Ji Xiang's '16 independent study in Modern Chinese history sprang from a desire to compare official Chinese texts on the Cultural Revolution with American versions. It has become much more: an evaluation of Mao’s position within the Communist Party, and political tactics of the 60s. Ji Xiang has read several American textbooks on the 1950s and 60s in China, as well as the leading biographies of Mao. He has watched films, especially a couple with documentary footage, to better grasp the personalities, aims, and constraints at work in shaping the Cultural Revolution. But this independent study has become much more than a question of history texts. Ji Xiang has uncovered a treasure trove of information about his own family's roles in the major events of China. Often, older Chinese relatives do not discuss their experiences in the painful and confusing events of the 50s and 60s - the Great Leap Forward, the ensuing famine, and the Cultural Revolution. Perhaps such turmoil is simply too complex to share with today's well-ff young people, or perhaps the changes in China's economy have alienated older Chinese from the goals they so passionately strove to achieve, and suffered for as well. However, Ji Xiang's curiosity is inspiring his family to tell him and each other stories and memories. He is conducting a set of interviews among his family members and compiling a fascinating oral history of his family’s position since the revolution of 1949. Part of this study is a search to recreate genealogies lost during the Cultural Revolution. Descended from Manchurian royalty, Ji Xiang is discovering that the impact of China’s changes on his own family have been graphic at every stage. From noble great-grandparents holding positions in the Qing court to aunts in the Red Guards to his own education in the U.S., Ji Xiang’s family history tells the story of the evolution of Chinese society. He has worked passionately on this study, discovering newly public documents from government sources online to memoirs of Mao’s nurse.. Ji Xiang has written a comprehensive first draft of the paper, is creating a new family tree, and compiling the oral histories of his family. This work is truly original scholarship. Perhaps Ji Xiang is starting a revolution of his own by breaking through silences in his family and society.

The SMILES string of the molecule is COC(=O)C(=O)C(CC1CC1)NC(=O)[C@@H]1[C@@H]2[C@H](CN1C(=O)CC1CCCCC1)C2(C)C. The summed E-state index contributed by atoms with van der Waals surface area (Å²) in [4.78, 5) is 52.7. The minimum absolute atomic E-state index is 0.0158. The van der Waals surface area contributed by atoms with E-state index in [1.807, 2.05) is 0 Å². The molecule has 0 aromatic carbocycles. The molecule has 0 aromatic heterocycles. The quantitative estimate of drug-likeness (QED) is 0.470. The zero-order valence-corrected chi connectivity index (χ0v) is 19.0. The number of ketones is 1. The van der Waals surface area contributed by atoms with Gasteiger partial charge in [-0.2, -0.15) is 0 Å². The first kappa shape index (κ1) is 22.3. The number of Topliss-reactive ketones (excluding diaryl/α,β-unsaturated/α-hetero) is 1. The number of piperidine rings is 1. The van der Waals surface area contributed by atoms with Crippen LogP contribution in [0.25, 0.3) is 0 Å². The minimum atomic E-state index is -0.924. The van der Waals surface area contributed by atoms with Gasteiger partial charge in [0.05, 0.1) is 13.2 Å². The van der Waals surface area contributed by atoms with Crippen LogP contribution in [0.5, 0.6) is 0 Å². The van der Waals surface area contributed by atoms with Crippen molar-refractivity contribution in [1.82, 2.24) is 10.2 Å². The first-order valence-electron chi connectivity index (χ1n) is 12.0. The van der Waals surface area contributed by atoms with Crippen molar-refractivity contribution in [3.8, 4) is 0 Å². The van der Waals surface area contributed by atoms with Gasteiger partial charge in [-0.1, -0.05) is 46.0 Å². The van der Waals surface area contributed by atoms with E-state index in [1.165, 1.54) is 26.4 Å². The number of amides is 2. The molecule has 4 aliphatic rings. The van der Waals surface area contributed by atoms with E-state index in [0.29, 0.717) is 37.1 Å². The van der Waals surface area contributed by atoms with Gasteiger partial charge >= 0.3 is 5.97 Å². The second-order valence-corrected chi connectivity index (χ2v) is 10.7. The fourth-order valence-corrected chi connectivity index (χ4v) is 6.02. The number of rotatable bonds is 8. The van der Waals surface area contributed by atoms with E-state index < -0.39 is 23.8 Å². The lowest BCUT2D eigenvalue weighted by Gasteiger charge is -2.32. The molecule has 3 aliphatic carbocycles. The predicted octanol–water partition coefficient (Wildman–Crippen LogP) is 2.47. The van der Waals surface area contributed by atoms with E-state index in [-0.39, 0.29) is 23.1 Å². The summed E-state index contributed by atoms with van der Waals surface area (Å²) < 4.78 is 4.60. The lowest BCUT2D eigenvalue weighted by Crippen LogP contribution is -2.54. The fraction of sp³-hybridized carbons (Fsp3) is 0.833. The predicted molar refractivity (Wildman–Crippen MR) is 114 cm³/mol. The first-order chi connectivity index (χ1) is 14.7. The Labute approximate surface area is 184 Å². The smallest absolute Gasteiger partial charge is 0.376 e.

In a Parents’ Weekend mini-class for AP Chemistry, we actually did rocket science. Dr. Joanna Smith first explained a basic equation that used hydrochloric acid as a fuel. As Dr. Smith explained, “One of the goals of the lab was to determine the optimum ratio of hydrogen gas to oxygen gas for their combustion reaction that would allow the bulb to be launched across the room the farthest. Hydrogen gas is combustible (fuel) and oxygen gas must be present to for the gas (fuel) to burn.” She told us the hydrochloric acid would react with zinc, which would allow us to siphon off the extra hydrogen gas. A group of mostly puzzled parents nodded heads and guessed at what might seem logical while the theory was explained and diagrammed on the board, but when we got to actually do it ourselves, it was exciting and not too hard. When we mixed the hydrogen gas with oxygen inside a small oval capsule, it formed a simple fuel. Ignited with a click from a switch, the ampules flew into the hallway. Instantly there was a competition to see whose would go farther, and it was easy to see how students get hooked into the world of science. The diagrams on the board made more sense when they described something we had seen happen. I wondered how these reactions were discovered and harnessed, and left wondering what other chemical reactions were firing beyond my perception all day. I doubt many of the parents who entered the Chem lab on Saturday morning considered themselves rocket scientists, but we can now make that claim, and more importantly, see that our students really could go down that path. Extending the boundaries of what feels possible: this is the best of science education.
Here are Dr. Smith’s notes on the chemical reactions behind the experiment:“Hydrogen gas generator: hydrochloric acid reacts with zinc to generate hydrogen gas and zinc chloride (Zn +2HCl -> H2 (g) + ZnCl2) Oxygen gas generator: hydrogen peroxide is decomposed with a catalyst (yeast) to generate oxygen gas and water (2H2O2 -> O2 (g) + 2H2O)
Finally the Hydrogen gas is mixed with the oxygen gas in various proportions to test the distance the micro mole rocket (bulb) is launched. With a spark inside the rocket to initiate the reaction, the hydrogen gas and oxygen gas combine rapidly to produce water and energy. This reaction is exothermic: 2H2(g) + O2 (g) -> 2H2O (l) + energy.”